In 1792, Madame du Barry made several trips to London in order to authenticate jewelry, which was stolen from her with the aid of her now-grown black page Zamor, who disliked his mistress for her airy attitude.[19] In addition, she was suspected of financially assisting émigrés who had fled the French Revolution. The following year, she was arrested. The Revolutionary Tribunal of Paris found her guilty of treason and condemned to death. On 8 December 1793, Madame du Barry was beheaded by guillotine on the Place de la Révolution (nowadays, Place de la Concorde). She had tried to save herself by revealing the hiding places of the gems she had hidden around her property.[20]

On the way to the guillotine, she continually collapsed in the tumbrel and cried "You are going to hurt me! Why?!" She became terrified at the time of her execution: "She screamed, she begged mercy of the horrible crowd that stood around the scaffold, she aroused them to such a point that the executioner grew anxious and hastened to complete his task." Her last words to the executioner: "One moment more, Mr. executioner, I beg you!". She was buried in a common grave in the Madeleine cemetery (Cimetière de la Madeleine)[21] where had been buried Louis XVI, Marie-Antoinette and many victims of the Terror in Paris.

Since she was now dead and had no known heirs, the proceeds went to the Tribunal de Paris. Later, the jewels she had smuggled out of France to England were sold by auction at Christie's in 1795 for the not inconsequential sum of £8,791 4s 9d.

The necklace involving Jeanne de la Motte-Valois, which was the same one that queen Marie Antoinette was wrongly accused of bribing Rohan to purchase for her, was originally destined for Madame du Barry by Louis XV, who died before the purchase could take place, leaving the jewellers Bohmer and Bassenge desperate for a buyer of the overly-expensive creation. On this subject, see also Affair of the Diamond Necklace.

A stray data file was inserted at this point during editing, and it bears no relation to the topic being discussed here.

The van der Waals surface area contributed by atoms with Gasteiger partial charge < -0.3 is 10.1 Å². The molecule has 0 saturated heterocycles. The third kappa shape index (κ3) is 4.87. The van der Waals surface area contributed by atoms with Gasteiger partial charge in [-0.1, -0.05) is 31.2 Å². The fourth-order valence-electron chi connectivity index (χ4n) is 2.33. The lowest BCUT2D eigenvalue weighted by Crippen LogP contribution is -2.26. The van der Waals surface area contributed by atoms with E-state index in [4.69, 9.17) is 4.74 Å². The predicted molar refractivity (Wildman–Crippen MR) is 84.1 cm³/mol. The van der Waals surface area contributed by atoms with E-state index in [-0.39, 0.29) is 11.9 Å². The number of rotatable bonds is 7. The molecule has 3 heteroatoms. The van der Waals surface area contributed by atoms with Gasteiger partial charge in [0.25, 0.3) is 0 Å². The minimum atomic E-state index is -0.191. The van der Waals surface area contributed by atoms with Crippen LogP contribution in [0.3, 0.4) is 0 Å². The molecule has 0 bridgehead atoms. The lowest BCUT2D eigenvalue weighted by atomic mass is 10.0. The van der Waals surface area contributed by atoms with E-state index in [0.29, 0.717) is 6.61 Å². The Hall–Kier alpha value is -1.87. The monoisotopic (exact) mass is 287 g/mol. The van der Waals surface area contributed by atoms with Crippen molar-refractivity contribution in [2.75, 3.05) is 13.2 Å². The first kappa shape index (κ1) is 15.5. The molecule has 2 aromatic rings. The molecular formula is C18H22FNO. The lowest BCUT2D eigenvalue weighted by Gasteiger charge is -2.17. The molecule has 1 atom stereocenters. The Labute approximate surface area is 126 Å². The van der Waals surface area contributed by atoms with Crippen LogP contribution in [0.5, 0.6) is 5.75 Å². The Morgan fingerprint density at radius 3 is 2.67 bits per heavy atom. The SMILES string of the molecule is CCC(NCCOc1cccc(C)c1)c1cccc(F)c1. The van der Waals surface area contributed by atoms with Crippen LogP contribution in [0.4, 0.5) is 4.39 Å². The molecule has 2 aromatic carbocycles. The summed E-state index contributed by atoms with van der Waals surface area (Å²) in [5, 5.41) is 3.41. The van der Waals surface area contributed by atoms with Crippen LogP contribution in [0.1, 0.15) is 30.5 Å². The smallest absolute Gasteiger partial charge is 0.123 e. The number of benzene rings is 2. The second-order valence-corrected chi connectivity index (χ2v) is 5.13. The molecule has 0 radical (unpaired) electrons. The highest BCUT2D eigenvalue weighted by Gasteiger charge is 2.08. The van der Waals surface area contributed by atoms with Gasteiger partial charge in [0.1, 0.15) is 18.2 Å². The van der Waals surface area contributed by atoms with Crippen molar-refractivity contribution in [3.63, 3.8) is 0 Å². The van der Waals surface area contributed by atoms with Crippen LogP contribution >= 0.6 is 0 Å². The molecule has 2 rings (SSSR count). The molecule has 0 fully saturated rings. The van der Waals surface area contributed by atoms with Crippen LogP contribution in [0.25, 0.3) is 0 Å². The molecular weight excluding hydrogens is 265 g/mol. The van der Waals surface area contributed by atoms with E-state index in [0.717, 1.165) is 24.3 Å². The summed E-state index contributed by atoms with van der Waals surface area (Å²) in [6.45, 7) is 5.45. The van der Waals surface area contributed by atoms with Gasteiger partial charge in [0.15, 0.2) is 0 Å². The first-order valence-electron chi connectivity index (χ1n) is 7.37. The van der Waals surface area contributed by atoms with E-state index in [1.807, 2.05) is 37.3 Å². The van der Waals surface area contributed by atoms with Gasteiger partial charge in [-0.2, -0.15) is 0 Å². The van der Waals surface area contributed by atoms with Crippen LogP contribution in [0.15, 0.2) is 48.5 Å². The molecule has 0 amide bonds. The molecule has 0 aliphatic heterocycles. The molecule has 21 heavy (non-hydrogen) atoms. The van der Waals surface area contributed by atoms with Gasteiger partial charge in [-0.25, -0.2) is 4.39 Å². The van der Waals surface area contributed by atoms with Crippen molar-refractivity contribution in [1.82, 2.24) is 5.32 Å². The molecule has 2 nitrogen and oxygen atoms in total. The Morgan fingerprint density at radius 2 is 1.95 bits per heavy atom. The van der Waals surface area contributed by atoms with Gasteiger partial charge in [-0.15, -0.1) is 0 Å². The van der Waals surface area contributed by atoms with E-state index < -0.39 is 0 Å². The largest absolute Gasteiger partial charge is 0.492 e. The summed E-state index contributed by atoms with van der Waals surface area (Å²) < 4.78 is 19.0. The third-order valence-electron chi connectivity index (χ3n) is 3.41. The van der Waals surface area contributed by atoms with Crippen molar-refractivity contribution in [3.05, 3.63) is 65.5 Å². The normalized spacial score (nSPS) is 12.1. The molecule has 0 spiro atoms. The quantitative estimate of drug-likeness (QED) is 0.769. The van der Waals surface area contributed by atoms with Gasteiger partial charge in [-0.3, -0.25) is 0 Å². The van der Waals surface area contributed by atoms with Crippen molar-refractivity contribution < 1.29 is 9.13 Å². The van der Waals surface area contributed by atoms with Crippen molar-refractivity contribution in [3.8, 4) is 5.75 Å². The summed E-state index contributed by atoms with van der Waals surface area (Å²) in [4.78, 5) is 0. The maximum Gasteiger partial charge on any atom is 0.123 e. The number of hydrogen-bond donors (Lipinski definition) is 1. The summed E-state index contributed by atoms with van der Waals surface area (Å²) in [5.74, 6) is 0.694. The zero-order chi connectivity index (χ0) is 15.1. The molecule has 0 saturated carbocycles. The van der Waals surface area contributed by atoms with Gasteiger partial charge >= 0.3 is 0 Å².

In music

In film

Dolores del Río in Madame DuBarry (1934)

She was portrayed by:

In popular culture

  • Her famous last words ("Encore un moment!") serve as a symbol of existential angst when they are raised as a topic of conversation on at least two separate occasions in Fyodor Dostoevsky's 1869 novel, The Idiot.
  • A short two-page comic strip La Rue perdue ("The lost street") was published in 1978, featuring Gil Jourdan, a detective series created by Maurice Tillieux. Set in 1953 it has Jourdan trying to find out why a fake guillotine blade is hanging outside the door of a black African friend. The one responsible turns out to be a man obsessed with du Barry and taking his anger at her death out on Jourdan's friend who looks like Zamor, the man whose actions led to her execution. The action is set in Rue Maître Albert (Maître Albert Street) where Zamor lived before his death.
  • Madame du Barry also appears in the famous anime and manga series The Rose of Versailles as a villainous, scheming enemy of Marie Antoinette; her struggles with the young princess are a major concern of the story in its early stages.

References and notes